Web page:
Mirtle: Why the Maple Leafs might need a trade to end their latest slump

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It’s hard to believe we’re back here in panic land so soon in Toronto.

Although maybe it shouldn’t be.

At the start of the season, some tended to view the Maple Leafs’ struggles as a redux version of what happened last year, when they started slow, then played at a 119-point pace at from November 1.

Only Colorado was better on this stretch.

However, there are a number of differences between this slow start and this one. For one thing, Auston Matthews hasn’t just had major surgery. On the other hand, goalkeepers haven’t really been the problem like it was a year ago when Michael Hutchinson was still starting games for some reason.

More importantly, I would say the Leafs have faced a very weak schedule – one of the easiest in the league so far – and their underlying results in terms of puck possession and expected goals. were extremely poor.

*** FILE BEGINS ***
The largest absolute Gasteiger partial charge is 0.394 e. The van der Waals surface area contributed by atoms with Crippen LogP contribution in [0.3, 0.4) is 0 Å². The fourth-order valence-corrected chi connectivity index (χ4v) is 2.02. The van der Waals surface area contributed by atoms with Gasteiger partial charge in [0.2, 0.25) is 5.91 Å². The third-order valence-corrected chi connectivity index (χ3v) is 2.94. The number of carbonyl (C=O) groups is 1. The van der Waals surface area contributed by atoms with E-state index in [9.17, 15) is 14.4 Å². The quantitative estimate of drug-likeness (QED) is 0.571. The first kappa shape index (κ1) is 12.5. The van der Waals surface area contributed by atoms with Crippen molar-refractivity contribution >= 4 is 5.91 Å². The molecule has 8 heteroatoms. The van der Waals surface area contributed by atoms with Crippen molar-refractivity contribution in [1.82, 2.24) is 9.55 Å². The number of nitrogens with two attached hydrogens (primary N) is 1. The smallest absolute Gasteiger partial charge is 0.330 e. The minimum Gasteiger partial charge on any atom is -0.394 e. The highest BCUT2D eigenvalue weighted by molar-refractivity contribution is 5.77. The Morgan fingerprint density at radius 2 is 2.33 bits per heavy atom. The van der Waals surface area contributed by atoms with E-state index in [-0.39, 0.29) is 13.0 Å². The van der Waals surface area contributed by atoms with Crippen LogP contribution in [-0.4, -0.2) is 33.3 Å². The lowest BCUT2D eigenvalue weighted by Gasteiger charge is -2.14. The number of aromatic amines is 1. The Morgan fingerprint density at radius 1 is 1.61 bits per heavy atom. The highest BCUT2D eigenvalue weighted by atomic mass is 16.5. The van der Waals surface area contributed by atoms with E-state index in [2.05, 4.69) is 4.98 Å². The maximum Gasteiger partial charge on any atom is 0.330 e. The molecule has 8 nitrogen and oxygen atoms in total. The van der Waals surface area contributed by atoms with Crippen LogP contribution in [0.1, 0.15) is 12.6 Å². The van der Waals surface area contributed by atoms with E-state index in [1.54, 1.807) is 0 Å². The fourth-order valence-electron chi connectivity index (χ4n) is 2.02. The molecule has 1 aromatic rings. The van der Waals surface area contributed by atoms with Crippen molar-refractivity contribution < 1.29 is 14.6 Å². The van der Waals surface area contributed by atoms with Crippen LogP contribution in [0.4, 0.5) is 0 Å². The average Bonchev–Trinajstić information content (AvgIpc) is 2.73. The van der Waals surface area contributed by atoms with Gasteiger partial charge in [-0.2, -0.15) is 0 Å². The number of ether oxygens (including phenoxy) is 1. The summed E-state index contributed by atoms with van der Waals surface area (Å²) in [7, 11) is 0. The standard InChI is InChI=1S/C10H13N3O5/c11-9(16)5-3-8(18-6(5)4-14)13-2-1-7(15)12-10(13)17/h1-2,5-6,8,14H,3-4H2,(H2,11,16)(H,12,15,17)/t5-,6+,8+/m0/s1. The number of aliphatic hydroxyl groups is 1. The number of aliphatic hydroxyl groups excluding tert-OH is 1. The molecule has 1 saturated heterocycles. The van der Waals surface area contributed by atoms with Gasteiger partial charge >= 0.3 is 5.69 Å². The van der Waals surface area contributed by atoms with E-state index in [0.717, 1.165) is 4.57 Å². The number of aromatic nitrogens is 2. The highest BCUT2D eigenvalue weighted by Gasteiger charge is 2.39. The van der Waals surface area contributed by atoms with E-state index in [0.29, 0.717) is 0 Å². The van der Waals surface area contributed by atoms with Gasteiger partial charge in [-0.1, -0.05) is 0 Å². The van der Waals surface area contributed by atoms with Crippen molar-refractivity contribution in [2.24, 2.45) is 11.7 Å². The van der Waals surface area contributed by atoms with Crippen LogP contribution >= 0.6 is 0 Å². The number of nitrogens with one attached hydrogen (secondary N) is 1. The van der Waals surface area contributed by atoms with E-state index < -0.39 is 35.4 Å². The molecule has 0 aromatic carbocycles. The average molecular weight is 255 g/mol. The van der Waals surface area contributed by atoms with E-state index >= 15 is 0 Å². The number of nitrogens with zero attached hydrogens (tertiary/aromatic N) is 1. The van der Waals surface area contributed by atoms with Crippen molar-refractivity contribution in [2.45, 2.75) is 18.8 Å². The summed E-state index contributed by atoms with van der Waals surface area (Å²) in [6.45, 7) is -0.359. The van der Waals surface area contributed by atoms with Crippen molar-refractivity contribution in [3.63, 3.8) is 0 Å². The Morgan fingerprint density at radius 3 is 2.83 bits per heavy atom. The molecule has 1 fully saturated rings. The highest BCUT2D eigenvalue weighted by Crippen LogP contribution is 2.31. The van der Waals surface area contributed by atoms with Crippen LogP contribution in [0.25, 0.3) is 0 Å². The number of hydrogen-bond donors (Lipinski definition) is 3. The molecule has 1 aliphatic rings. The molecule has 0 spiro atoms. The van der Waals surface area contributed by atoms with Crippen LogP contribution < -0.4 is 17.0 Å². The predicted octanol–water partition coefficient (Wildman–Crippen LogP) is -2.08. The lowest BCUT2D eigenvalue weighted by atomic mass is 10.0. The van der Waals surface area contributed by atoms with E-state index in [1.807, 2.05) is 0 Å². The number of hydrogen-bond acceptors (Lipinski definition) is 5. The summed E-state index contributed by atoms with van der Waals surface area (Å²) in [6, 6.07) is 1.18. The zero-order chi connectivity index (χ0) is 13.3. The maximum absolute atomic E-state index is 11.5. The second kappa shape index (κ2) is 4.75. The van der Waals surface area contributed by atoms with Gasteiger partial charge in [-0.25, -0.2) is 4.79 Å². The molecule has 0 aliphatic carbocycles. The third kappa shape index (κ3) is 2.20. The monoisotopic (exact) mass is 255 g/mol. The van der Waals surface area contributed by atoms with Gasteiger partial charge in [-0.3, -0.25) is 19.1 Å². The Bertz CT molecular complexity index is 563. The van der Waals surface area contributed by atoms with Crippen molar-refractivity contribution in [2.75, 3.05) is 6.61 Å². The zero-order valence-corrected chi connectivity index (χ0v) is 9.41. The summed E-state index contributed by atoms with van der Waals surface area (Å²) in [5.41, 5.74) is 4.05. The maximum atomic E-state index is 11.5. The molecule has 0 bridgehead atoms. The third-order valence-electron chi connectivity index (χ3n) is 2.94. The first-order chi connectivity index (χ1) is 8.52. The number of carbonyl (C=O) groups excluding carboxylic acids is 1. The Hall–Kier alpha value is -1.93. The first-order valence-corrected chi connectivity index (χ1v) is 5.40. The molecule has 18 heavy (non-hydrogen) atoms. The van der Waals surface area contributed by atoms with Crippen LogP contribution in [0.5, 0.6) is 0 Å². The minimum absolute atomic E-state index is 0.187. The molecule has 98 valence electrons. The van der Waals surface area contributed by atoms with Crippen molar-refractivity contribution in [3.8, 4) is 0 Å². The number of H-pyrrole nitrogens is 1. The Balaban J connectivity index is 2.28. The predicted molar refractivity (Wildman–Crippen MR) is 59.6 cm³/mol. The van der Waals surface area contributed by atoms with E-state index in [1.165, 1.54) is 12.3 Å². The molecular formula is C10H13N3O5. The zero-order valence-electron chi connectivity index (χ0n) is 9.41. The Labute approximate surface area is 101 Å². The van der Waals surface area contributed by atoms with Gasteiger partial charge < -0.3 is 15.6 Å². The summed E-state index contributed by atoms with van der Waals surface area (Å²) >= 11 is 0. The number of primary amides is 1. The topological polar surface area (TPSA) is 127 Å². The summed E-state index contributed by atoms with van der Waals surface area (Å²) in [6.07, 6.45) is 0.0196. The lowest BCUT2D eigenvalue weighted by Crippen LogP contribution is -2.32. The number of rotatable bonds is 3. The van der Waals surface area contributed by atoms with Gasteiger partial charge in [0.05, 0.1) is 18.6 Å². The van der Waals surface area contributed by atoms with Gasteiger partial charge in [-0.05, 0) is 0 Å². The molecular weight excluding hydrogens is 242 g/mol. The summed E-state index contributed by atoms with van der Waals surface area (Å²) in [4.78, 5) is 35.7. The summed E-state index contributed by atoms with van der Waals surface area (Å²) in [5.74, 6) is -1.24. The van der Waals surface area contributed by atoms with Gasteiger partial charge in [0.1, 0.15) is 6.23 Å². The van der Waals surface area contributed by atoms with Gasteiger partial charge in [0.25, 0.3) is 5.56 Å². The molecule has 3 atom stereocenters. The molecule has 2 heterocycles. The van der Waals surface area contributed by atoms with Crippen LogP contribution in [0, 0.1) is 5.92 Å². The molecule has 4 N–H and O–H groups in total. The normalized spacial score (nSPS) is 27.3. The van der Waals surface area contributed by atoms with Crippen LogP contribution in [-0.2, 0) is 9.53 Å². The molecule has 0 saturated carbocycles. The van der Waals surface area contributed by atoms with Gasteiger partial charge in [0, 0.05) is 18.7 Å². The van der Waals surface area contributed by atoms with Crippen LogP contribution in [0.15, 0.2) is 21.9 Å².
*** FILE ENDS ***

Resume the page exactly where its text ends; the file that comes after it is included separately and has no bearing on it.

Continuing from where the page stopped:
They don’t score. They don’t defend well. They don’t control the game and are simply unlucky. They’re just really, to put it charitably, meh right now.

The easy part of the Leafs’ schedule is effectively over as of this weekend as well, with a back-to-back game against Boston and Carolina looming. The rest of the way, the Leafs have one of the toughest runs of any team.

If they can’t fix some of their ailments fast enough, major changes will be needed.

That’s not really news if you’re following the latest firestorms here in the city. Various media outlets and betting sites have had Sheldon Keefe in the hot seat since the start of the campaign, and this latest four-game losing streak has only dialed that talk up to 11.

And I understand. The coach is often the first to go in situations like this. They’re more disposable than big-money stars, especially in a tight-cap environment where roughly two-thirds of the league is either in long-term injured reserve or less than half a million from the ceiling of $82.5 million.